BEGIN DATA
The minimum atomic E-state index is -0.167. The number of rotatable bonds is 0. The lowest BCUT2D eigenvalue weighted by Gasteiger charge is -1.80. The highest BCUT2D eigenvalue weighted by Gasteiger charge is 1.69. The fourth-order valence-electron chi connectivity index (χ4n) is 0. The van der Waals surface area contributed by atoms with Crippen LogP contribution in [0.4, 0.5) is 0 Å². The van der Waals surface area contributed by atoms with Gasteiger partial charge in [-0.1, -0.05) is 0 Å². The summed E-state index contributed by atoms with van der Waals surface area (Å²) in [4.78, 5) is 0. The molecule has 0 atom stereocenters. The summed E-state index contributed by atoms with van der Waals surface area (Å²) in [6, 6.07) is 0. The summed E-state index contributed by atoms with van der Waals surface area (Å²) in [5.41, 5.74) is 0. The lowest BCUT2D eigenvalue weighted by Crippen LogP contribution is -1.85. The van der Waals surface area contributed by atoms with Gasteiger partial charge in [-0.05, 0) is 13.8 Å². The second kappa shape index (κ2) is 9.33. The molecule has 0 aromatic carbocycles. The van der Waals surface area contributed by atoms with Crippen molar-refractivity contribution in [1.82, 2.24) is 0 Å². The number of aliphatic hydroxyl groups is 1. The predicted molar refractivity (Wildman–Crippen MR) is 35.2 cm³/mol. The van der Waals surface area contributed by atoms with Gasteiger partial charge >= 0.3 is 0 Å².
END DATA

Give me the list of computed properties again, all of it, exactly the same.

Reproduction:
The minimum atomic E-state index is -0.167. The number of rotatable bonds is 0. The lowest BCUT2D eigenvalue weighted by Gasteiger charge is -1.80. The highest BCUT2D eigenvalue weighted by Gasteiger charge is 1.69. The fourth-order valence-electron chi connectivity index (χ4n) is 0. The van der Waals surface area contributed by atoms with Crippen LogP contribution in [0.4, 0.5) is 0 Å². The van der Waals surface area contributed by atoms with Gasteiger partial charge in [-0.1, -0.05) is 0 Å². The summed E-state index contributed by atoms with van der Waals surface area (Å²) in [4.78, 5) is 0. The molecule has 0 atom stereocenters. The summed E-state index contributed by atoms with van der Waals surface area (Å²) in [6, 6.07) is 0. The summed E-state index contributed by atoms with van der Waals surface area (Å²) in [5.41, 5.74) is 0. The lowest BCUT2D eigenvalue weighted by Crippen LogP contribution is -1.85. The van der Waals surface area contributed by atoms with Gasteiger partial charge in [-0.05, 0) is 13.8 Å². The second kappa shape index (κ2) is 9.33. The molecule has 0 aromatic carbocycles. The van der Waals surface area contributed by atoms with Crippen molar-refractivity contribution in [1.82, 2.24) is 0 Å². The number of aliphatic hydroxyl groups is 1. The predicted molar refractivity (Wildman–Crippen MR) is 35.2 cm³/mol. The van der Waals surface area contributed by atoms with Gasteiger partial charge >= 0.3 is 0 Å².